Week #10 Blog Post

Blog Post Week#10

Think back on your experiences of the teaching and learning of mathematics — were there aspects of it that were oppressive and/or discriminating for you or other students?

I stopped learning mathematics in Grade 12 – 1988. I have no recollection what aspects of it were oppressive and/or discriminating for others or myself. However, I will guess at what this question begs to hear … This article speaks to the need to recognize a different perspective. In particular, Indigenous ways of knowing are defined for four (4) pages, followed by 1 ½ pages of defining Eurocentric Western ways. The argument being that the Indigenous ways are intertwined, communal, truthful, subjective and more loving vs. the hard, static, linear, individual, objective ways of the Caucasian Western culture. Examples of these traits are provided. I found the article to have a high and mighty tone to it. Possibly most when the author stated, “This is why I have gone to considerable lengths to illustrate the worldview of Western Europeans, which is linear and singular, static, and objective.” A page and half? Regardless, it was certainly informative. I was reminded to continue considering others perspectives like common sense, professional upbringing, life experiences, etc.

I imagine within the walls of Clavet Composite School in the early 1980’s ~ I didn’t fall in love with math because it was boooooring. I assume, as Gail notes in her presentation, I was taught to get the results, not to love the process. Mostly, I didn’t care for the math teacher either – his delivery was dry, and boring. So the material must be. I don’t think this was oppressive or discriminating in terms of the perspective of the material. I’m sure I recognized that it was smart way to understand the world around me.  Sadly, Mr. Trishchuk couldn’t turn an abstract subject into wonder for 12 – 17 year olds.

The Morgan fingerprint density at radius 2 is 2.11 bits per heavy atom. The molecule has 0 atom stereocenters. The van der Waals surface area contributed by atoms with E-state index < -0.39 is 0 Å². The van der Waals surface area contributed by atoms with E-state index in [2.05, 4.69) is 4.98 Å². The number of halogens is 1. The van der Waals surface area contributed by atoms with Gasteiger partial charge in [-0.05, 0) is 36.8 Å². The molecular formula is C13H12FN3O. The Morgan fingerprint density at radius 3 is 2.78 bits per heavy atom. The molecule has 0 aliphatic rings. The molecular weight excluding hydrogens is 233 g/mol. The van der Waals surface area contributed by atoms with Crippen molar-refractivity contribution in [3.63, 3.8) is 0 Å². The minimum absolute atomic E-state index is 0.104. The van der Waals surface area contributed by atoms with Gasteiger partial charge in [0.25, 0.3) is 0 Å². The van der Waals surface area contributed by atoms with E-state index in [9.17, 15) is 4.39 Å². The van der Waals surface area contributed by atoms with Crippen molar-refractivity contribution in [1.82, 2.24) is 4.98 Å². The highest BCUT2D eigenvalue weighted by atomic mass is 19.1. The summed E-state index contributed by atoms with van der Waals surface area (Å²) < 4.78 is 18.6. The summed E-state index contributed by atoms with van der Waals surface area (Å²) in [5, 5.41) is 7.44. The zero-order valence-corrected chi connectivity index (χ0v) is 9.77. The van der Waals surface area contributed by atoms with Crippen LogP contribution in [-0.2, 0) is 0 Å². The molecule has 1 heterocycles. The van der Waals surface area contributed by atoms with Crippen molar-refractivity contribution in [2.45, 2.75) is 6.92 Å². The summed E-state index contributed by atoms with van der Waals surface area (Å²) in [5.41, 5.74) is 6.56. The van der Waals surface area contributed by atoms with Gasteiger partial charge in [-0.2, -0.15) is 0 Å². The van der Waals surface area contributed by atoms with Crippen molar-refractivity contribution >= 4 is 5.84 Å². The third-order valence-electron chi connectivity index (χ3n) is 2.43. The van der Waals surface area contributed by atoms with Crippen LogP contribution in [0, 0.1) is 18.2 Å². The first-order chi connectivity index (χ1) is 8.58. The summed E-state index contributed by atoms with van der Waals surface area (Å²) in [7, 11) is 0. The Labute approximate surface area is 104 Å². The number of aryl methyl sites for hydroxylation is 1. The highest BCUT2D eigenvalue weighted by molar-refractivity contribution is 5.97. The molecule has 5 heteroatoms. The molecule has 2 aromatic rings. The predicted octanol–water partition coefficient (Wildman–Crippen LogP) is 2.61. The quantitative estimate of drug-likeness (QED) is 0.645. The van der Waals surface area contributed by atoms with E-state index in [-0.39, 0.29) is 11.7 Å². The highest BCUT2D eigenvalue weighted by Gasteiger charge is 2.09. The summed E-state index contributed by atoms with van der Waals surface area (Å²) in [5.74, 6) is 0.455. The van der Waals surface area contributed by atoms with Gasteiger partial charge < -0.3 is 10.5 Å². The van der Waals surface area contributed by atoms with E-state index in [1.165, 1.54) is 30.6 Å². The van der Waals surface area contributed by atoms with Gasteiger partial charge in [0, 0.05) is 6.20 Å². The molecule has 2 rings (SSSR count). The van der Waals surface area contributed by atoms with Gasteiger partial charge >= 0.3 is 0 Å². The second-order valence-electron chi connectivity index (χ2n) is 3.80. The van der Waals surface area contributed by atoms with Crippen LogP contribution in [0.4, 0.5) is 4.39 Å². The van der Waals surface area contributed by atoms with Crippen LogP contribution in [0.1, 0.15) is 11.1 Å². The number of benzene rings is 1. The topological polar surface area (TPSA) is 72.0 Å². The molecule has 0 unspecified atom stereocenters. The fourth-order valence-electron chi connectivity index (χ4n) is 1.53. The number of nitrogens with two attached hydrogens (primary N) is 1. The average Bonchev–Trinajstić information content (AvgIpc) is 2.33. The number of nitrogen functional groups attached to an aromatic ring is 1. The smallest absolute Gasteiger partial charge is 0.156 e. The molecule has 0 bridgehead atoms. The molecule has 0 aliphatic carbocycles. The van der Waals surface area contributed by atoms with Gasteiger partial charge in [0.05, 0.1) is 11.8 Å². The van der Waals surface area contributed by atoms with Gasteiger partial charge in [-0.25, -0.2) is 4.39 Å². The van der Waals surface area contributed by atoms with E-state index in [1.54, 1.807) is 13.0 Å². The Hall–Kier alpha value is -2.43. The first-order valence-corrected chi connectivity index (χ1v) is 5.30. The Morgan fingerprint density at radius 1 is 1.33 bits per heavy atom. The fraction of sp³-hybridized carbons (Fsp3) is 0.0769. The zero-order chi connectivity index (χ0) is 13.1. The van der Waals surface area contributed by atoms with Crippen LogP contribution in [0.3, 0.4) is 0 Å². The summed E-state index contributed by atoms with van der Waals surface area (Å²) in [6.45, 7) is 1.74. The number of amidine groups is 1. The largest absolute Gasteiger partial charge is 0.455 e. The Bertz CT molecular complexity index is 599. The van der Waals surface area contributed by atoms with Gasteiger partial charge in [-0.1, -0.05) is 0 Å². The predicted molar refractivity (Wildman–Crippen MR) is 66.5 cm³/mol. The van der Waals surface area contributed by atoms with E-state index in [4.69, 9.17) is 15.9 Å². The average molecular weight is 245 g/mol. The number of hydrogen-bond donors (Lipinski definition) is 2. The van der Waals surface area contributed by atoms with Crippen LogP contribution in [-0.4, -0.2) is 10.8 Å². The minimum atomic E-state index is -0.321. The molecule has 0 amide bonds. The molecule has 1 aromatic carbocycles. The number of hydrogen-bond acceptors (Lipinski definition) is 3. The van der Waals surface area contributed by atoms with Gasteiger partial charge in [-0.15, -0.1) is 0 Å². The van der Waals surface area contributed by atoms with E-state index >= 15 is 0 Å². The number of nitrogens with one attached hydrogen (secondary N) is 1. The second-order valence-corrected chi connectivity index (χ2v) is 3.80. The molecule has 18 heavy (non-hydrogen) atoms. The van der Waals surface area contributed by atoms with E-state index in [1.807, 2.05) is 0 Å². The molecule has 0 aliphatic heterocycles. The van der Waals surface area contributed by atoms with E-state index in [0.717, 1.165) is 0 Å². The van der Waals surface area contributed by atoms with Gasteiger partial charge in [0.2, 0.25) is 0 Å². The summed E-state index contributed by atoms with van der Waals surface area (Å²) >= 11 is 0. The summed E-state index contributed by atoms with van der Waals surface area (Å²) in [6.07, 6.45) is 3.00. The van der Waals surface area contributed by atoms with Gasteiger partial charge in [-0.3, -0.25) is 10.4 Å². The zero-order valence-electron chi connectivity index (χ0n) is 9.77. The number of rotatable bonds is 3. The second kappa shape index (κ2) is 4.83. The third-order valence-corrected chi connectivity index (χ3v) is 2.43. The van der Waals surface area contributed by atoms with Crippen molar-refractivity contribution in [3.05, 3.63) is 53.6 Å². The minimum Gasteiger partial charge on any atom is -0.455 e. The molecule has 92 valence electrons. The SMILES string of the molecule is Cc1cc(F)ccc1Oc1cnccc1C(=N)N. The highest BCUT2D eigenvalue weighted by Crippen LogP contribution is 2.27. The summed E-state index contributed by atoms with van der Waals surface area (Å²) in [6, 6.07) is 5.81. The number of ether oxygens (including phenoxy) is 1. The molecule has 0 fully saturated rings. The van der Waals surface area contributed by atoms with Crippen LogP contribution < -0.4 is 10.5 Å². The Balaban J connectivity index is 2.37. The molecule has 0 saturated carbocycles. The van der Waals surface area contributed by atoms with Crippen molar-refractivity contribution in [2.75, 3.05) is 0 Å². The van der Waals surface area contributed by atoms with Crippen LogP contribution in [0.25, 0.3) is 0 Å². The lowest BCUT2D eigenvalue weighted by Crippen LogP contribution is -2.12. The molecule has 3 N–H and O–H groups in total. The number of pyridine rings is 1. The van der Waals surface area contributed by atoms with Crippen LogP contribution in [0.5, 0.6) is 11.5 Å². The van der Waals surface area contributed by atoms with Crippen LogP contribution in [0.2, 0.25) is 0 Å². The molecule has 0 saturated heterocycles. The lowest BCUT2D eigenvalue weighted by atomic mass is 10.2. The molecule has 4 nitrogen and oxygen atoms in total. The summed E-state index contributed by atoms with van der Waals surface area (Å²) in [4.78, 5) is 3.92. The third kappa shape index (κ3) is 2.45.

2. Using Gale’s lecture and Poirier’s article, identify at least three ways in which Inuit mathematics challenge Eurocentric ideas about the purpose of mathematics and the way we learn it.

Poirier’s article states the following,

1. Inuit see numbers/symbols as having many definitions as they are based on the cyclical aspects of nature.

2. Inuit do not perceive mathematics as something that can help them solve everyday problems.

3. Inuit children develop spatial representations that are different from those of children who live in a city like Montreal. 

4. Months are determined by the cycle/events of nature – such as when the ice breaks, when sea elephants rest on land
or when two stars appear in the sky 

Dr. Gale Russell

– base 20 explanation, and digits on hands and feet creation. 

– curves are more understandable than lines to Inuit.

– Importance of Oral and storytelling lessons

– Importance of hands on learning.

– Quantity vs quality – bucket of potatoes.

One thought on “Week #10 Blog Post

  1. Great post! I wonder how different mathematics in the classroom would look if we incorporated more Indigenous ways of knowing into our lessons and connecting it to nature and community.

    Like

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